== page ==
The new standard has four wind zones (with wind zone 4 being greater than 140 mph) and two impacts per specimen. The missile weights and speeds match the Miami-Dade protocols for wind zone 4. The major difference is the pass/fail criteria. Miami-Dade protocols allow no penetration on impact and a crack or tear no greater than 5 inches in length and no wider than 1/16-inch. The ASTM standards allow penetration on impact for wind zones 1 through 3; however, when the cycling is completed, there may not be a tear greater than 5 inches or an opening through which a 3-inch sphere can pass. The ASTM standards incorporate the same pass/fail criteria for wind zone 4 as the Miami-Dade protocol, but the standards do allow smaller missile sizes to be used for skylights in wind zone 4.

Skylights and Windborne Debris
After the first printing of the ASTM standards E-1886 and E-1996, additional research modeling high wind events was conducted. The research indicated the belief of the skylight industry that unit skylights were not being treated equitably by being considered as windows and doors. The ASTM task group responsible for E 1886 and 1996 went “back to the drawing board” to determine how to address unit skylights. 

The industry defines unit skylights as an assembly of a complete factory glazed, glass, or plastic skylights for both residential and commercial construction (from AAMA/WDMA 1600/IS7 Voluntary Specification for Skylights). From the research models, the task group determined that debris from adjacent roofs would be the most likely source of windborne debris specific to skylights. After careful consideration and review of the weight of shingles and roofing tiles, the weight of 4.5 pounds for the 2 x 4 missile was deemed appropriate for unit skylights. This became the only difference in the standards between vertical fenestration and skylights. All test specimens of skylights, whether glass or plastic glazed, would be required to meet all other requirements for every other fenestration products.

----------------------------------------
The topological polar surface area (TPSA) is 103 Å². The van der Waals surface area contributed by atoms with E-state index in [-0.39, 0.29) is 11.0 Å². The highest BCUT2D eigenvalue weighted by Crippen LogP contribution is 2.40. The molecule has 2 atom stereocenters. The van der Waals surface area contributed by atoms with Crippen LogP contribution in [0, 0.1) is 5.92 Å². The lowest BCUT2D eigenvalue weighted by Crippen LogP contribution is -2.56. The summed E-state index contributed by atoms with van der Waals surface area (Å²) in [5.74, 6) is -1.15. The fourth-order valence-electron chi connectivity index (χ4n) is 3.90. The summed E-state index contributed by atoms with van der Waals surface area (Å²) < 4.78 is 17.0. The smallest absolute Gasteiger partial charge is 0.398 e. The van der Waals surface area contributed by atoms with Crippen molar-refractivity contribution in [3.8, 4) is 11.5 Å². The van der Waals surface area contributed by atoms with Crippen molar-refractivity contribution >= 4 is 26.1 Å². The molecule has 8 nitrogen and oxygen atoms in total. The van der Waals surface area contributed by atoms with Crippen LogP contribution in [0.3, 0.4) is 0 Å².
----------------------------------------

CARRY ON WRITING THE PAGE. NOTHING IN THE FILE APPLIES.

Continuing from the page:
Prior to the implementation of the 2000 International Codes, few coastal areas outside of South Florida and seaward areas in Texas were concerned about windborne debris protection. The 2000 International Codes, in particular the International Building Code (IBC) and International Residential Code (IRC), contained provisions for structures constructed in windborne debris areas. As more and more East and Gulf Coast states elect to adopt variations of the I-Codes as their state building codes, the issue of windborne debris protection creates much debate and awareness. Thus, windborne debris requirements are now being enforced as far north as Long Island, New York. Even though South Carolina has established a moratorium on the wind debris requirements of the I-Codes, several coastal towns and cities have chosen to enforce the windborne debris provisions of the code. In Texas, the Texas Department of Insurance is accepting products tested in accordance with the requirements of the IRC.